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The Supreme Judicial Court declared it unconstitutional to sentence anyone under the age of 21 to life without the possibility of parole, citing brain development science and “contemporary standards of decency.”

The closely-watched 4-3 ruling, released Thursday morning, extended protections that have been in place for the better part of a decade for juveniles to slighter older “emerging adults.” It makes Massachusetts the first state in the nation to categorically reject life without parole for young adults, and comes through a sharply divided ruling by a court often known for its unanimous decisions.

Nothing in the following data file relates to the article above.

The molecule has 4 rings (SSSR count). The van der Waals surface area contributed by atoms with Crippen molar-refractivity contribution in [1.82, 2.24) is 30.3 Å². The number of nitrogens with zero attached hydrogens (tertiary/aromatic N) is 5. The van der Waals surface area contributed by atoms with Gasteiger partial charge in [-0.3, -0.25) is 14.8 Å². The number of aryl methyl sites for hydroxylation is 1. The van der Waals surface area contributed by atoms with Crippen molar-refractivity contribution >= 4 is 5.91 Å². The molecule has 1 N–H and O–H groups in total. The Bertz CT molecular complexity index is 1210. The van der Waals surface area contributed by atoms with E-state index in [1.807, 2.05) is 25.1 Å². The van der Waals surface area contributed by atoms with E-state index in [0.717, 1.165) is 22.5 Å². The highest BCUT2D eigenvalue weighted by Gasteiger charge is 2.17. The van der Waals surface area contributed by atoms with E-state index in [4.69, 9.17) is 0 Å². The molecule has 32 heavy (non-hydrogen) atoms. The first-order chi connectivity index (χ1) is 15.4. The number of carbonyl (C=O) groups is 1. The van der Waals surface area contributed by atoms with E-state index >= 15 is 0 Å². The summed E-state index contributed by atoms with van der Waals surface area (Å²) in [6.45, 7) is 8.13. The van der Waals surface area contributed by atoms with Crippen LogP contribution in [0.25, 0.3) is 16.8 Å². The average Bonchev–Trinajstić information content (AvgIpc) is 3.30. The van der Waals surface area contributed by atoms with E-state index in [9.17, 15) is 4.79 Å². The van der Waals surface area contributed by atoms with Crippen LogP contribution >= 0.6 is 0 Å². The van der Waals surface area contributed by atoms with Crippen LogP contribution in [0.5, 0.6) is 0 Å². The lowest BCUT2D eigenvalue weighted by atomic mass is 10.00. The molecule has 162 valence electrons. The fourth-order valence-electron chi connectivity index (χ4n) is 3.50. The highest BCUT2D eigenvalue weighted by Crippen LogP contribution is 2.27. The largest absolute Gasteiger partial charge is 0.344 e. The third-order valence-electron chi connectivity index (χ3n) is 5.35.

“If there’s one thing that’s important, it’s that this isn’t one field of study that we’re relying on,” Ryan Schiff, one of Mattis’s attorneys, told the court in March. “Instead, there’s a convergence of evidence from multiple scientific disciplines and … most importantly real world data. We look at real world data for crime statistics, and also other kinds of risky behaviors in late adolescents, and what we see is that the stuff that we would expect to see from the laboratory studies actually is true in the real world.”

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